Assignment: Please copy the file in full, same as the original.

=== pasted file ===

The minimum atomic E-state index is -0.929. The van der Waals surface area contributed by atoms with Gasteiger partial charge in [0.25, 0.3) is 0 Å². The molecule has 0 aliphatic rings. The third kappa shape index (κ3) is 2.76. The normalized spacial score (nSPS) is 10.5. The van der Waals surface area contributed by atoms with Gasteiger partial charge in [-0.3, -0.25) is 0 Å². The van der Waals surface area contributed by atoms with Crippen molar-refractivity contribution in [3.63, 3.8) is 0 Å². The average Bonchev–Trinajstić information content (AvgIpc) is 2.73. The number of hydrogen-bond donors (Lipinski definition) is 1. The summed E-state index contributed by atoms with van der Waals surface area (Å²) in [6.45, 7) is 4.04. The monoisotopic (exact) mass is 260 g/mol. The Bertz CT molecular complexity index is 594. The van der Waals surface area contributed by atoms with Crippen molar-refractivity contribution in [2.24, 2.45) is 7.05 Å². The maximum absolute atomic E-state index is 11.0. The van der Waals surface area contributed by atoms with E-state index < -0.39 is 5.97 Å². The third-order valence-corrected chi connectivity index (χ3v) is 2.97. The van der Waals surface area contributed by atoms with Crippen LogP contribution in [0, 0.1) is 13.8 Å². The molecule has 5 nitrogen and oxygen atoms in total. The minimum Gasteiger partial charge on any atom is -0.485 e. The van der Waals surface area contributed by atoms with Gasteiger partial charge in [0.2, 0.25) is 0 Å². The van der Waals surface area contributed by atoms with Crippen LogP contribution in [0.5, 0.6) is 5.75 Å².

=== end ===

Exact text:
The minimum atomic E-state index is -0.929. The van der Waals surface area contributed by atoms with Gasteiger partial charge in [0.25, 0.3) is 0 Å². The molecule has 0 aliphatic rings. The third kappa shape index (κ3) is 2.76. The normalized spacial score (nSPS) is 10.5. The van der Waals surface area contributed by atoms with Gasteiger partial charge in [-0.3, -0.25) is 0 Å². The van der Waals surface area contributed by atoms with Crippen molar-refractivity contribution in [3.63, 3.8) is 0 Å². The average Bonchev–Trinajstić information content (AvgIpc) is 2.73. The number of hydrogen-bond donors (Lipinski definition) is 1. The summed E-state index contributed by atoms with van der Waals surface area (Å²) in [6.45, 7) is 4.04. The monoisotopic (exact) mass is 260 g/mol. The Bertz CT molecular complexity index is 594. The van der Waals surface area contributed by atoms with Crippen molar-refractivity contribution in [2.24, 2.45) is 7.05 Å². The maximum absolute atomic E-state index is 11.0. The van der Waals surface area contributed by atoms with E-state index < -0.39 is 5.97 Å². The third-order valence-corrected chi connectivity index (χ3v) is 2.97. The van der Waals surface area contributed by atoms with Crippen LogP contribution in [0, 0.1) is 13.8 Å². The molecule has 5 nitrogen and oxygen atoms in total. The minimum Gasteiger partial charge on any atom is -0.485 e. The van der Waals surface area contributed by atoms with Gasteiger partial charge in [0.2, 0.25) is 0 Å². The van der Waals surface area contributed by atoms with Crippen LogP contribution in [0.5, 0.6) is 5.75 Å².